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Photo: Miami Marlins Manager Ozzie Guillen during a news conference in which he apologized for remarks praising Fidel Castro. Credit: Lynne Sladky / Associated Press

  

 

‘Nurse Jackie’ recap: I am a nurse

Nurse jackie

Many times in the past, "Nurse Jackie" seemed like two different shows. There was the heavy, dark storylines about Jackie dealing with her addiction and the havoc it caused in everyone’s life around her, and then there were the goofy, light-side stories about Zoey flirting with Lenny or Coop upset that his lesbian moms were getting a divorce. The problem is when you get an actor as commanding as Edie Falco doing your dark side, the light side can get overshadowed. The whimsical antics of the other nurses becomes trivial after watching Jackie smash her finger with a hammer to cover up that she had to cut off her wedding ring. 

I wrote last week how Season Four feels like a turning point for "Nurse Jackie." She was finally facing accountability for her actions instead of slipping free of blame like she had so many times before. This week, "Nurse Jackie" continues on that path, giving the side characters in Jackie’s life major changes themselves. Everyone on "Nurse Jackie" is becoming as interesting as Nurse Jackie.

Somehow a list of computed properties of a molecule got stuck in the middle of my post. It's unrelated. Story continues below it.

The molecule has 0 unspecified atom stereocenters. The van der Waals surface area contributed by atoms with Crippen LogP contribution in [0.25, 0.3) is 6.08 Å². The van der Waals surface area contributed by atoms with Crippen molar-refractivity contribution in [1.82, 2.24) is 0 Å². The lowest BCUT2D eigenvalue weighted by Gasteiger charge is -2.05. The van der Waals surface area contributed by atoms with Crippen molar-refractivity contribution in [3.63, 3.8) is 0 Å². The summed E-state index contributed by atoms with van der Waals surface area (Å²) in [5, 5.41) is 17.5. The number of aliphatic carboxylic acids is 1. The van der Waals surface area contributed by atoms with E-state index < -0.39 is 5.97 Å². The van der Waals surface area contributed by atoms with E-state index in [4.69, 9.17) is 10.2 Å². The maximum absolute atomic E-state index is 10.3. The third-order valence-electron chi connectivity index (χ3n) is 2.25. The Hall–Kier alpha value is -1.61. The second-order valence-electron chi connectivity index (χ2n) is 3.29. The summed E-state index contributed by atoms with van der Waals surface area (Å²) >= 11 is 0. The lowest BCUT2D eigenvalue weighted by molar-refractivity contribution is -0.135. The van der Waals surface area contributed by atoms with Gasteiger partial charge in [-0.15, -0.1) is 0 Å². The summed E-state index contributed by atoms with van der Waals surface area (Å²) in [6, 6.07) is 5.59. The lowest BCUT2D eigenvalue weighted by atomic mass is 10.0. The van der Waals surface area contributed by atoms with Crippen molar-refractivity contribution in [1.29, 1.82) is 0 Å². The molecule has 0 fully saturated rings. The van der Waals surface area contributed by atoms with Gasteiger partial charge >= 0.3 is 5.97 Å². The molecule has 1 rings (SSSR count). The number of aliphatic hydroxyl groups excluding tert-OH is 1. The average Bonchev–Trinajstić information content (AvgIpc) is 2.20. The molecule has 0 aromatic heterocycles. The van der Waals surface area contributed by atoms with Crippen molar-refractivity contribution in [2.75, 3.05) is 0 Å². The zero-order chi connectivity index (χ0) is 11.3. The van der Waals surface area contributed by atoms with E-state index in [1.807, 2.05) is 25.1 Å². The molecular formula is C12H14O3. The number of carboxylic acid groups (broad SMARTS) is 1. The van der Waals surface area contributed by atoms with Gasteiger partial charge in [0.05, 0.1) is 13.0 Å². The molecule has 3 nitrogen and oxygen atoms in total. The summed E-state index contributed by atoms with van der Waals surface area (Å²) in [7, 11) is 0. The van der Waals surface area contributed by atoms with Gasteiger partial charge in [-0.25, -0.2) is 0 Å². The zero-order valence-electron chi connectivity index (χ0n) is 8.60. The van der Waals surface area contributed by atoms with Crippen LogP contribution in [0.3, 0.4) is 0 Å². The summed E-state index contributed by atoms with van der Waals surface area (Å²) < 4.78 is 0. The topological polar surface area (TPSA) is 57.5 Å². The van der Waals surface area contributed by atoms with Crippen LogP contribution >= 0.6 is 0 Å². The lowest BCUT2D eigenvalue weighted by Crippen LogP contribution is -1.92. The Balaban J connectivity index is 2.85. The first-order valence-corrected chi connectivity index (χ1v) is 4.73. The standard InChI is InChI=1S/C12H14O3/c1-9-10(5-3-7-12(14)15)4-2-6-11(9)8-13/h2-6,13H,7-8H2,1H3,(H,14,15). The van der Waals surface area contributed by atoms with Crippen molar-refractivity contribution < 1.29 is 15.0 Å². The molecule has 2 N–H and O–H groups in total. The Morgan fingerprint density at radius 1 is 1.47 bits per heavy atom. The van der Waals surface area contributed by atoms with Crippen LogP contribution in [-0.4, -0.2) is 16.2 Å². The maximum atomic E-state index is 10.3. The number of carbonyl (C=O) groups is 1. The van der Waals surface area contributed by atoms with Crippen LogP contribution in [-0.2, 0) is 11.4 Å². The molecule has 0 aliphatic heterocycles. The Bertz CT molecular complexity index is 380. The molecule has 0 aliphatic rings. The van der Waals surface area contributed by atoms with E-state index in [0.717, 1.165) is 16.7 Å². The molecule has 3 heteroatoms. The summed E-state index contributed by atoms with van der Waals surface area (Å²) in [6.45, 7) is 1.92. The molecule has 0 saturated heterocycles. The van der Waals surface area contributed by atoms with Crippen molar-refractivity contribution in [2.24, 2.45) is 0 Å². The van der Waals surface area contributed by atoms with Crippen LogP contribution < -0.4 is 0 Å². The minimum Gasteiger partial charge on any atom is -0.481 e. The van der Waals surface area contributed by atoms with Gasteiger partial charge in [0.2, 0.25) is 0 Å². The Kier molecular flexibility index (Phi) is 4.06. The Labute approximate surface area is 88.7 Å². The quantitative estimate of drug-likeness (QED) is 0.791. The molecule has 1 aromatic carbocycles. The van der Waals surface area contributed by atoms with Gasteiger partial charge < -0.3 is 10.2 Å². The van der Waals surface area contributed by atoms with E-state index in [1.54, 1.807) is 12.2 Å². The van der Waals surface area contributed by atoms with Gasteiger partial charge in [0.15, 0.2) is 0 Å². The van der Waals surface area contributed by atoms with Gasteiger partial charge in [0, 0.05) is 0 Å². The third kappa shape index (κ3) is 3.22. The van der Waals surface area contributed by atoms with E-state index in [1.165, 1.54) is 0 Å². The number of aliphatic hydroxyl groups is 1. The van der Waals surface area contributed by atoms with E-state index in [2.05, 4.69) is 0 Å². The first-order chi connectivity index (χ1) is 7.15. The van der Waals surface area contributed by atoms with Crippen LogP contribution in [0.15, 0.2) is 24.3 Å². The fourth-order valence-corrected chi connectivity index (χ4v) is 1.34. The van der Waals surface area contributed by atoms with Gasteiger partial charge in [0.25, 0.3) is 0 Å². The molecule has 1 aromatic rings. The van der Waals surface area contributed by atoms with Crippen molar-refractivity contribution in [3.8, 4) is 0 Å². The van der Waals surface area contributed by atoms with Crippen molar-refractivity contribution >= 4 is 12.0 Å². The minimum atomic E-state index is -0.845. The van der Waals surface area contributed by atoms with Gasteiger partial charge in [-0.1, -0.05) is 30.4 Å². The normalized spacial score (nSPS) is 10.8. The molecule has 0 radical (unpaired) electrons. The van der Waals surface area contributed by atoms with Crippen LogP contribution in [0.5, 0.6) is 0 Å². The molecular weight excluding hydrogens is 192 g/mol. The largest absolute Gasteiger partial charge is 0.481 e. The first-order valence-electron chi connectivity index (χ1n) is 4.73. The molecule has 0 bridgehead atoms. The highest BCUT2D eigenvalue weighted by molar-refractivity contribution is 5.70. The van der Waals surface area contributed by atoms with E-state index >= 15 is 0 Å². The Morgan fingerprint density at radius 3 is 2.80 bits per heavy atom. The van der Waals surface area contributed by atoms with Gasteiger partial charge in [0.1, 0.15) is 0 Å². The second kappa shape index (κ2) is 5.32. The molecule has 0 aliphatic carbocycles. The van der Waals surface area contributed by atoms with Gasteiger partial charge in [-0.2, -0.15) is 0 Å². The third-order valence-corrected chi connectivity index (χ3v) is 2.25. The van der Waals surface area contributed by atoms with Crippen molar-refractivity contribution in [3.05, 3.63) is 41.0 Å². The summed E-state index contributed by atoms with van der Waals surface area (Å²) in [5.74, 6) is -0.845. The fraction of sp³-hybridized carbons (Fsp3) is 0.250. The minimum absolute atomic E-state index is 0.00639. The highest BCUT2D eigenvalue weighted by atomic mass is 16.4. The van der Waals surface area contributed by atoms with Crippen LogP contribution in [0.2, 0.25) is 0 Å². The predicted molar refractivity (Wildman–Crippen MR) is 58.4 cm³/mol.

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‘Nurse Jackie’ recap: Act Two

Paul Schulze as Eddie and Edie Falco as Jackie Peyton in "Nurse Jackie."

I have been tracking "Nurse Jackie" for the last three years, and as much as I enjoy the antics at All Saints Hospital, I’ve always had one complaint. No one ever held Jackie accountable for her actions. Can’t really blame them. Jackie is an expert liar. None of her coworkers or family members ever got the complete story, and when they did, Jackie had an uncanny luck. Akalitus would toss out Jackie’s urine test in defiance of her bosses or Jackie would turn an intervention back around on her husband and Dr. O’Hara. In three seasons, Jackie never met a situation she couldn’t manipulate. She never had to truly deal with the consequences of her actions. Until now.

Season Four starts with Jackie checking into rehab. As she’s checked in, Jackie gets the TSA treatment and the standard spell. From this point forward, she is accountable. For the next 28 days, she won’t be able to blame missing medication on temp nurses or sneak into the basement for the pills she hid in their Easter decorations. This new-found accountability marks a significant shift in the show, and hopefully it will bring with it a brilliant second act for the series.

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'The Franchise' on Showtime teams up with Miami Marlins

"The Franchise," Showtime's sports documentary show, will look at the Miami Marlins, including new star Jose Reyes, for its second season

"The Franchise," Showtime's sports documentary series that probes the behind-the-scenes happenings of a professional baseball team, will return for a second season -- with the Miami Marlins as the focus.

Last season, the series put the spotlight on the San Francisco Giants as they defended their World Series title.

The Marlins recently acquired several all-stars, including Jose Reyes, Mark Buehrle, Heath Bell and Carlos Zambrano, who will join up with established Marlin stars Hanley Ramirez, Josh Johnson and Mike Stanton.